Outside of Christ the human spirit is dead towards God because of sin. The spirit is that part of man that was made to communicate with God. When we turn from sin and invite Jesus into our life our spirit is made alive and we can communicate with God. Paul says that we become one spirit with Jesus [1 Corinthians 6:17]. The Holy Spirit makes His dwelling place in our spirit and desires that every part of our life be surrendered to Him.

We become the dwelling place of God and our body becomes a temple of the Holy Spirit. It is important that we understand that the One who has come to live inside of us through new birth is God Himself. The Holy One makes His home in our life through new birth. This is why being born again of the Holy Spirit is fundamental to holiness.


New birth brings us into a relationship with God. We can then hear His voice and communicate with Him. The big question today is have you been born again?

Are you developing your spirit so that you can increasingly hear God’s voice and enjoy His holy presence?


Bible Reading:  1 John 3:1-10

The first key to holiness is new birth. Holiness is not a series of negative commandments that must be obeyed but is something that happens when a person is born again. John makes it clear, “No one who is born of God will continue to sin, because God’s seed remains in them; they cannot go on sinning because they have been born of God” [1 John 3:9].

It is generally understood that not to continue to sin means not to habitually and deliberately sin. It does not mean that we are sinless. If that were the case, then John would not have said to Christians in the same letter that if we do sin, then we can be forgiven and made clean [1 John 1:9] or that if we do sin Jesus stands before the Father as our advocate who pleads for us [1 John 2:1-2].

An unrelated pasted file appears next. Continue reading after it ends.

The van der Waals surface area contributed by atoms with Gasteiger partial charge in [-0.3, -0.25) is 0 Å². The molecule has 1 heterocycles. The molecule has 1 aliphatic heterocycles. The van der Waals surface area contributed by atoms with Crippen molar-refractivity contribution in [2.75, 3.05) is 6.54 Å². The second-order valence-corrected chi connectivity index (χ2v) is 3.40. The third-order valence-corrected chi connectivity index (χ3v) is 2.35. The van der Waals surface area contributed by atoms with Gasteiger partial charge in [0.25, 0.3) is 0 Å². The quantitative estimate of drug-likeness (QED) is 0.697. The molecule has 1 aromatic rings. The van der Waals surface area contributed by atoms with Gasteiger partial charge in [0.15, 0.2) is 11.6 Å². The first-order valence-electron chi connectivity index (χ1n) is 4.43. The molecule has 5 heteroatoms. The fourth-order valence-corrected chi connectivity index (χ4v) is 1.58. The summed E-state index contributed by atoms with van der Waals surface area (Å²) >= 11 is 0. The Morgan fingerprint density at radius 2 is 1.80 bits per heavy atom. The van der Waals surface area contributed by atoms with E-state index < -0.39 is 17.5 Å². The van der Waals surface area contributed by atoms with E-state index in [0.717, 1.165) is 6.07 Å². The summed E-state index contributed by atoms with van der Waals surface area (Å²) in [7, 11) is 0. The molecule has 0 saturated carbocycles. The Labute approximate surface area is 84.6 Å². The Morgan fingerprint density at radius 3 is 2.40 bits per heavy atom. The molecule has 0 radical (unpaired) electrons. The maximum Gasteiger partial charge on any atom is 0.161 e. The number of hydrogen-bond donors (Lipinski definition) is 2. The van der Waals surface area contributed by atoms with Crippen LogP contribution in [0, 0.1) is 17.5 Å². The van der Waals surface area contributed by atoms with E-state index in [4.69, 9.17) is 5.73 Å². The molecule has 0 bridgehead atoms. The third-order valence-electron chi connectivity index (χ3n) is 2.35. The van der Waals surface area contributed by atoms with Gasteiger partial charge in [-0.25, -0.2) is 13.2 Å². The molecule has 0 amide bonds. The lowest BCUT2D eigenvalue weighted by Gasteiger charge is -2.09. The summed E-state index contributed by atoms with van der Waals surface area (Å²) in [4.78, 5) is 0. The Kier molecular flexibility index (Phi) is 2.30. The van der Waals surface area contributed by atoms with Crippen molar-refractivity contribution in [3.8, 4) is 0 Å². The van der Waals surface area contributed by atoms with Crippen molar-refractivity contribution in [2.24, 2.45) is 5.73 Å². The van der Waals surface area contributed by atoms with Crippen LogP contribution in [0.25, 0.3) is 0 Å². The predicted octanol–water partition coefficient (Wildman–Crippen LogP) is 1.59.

If we have been born of God then we will not habitually and deliberately choose to sin! The question then arises, what does it mean to be “born of God”?

Recently I asked a senior pastor of a large church what is the meaning of being born again. He replied that all of the person becomes new. Shocked, I asked him if the body becomes new and the answer was obviously no. Then I asked if the mind becomes new, to which he replied that it has to be renewed on a daily basis. I asked, “If the body and mind do not become new then which part of the person is born again?” He was unsure of how to answer. Many Christians seem unsure about what exactly new birth is, and yet it is a key to being holy and Jesus said that without new birth it is impossible to enter the kingdom of heaven [John 3:3,5]


Tomorrow we will look more closely at the meaning of new birth. What at this moment is your understanding of new birth?

Why is it impossible to be holy without being born again?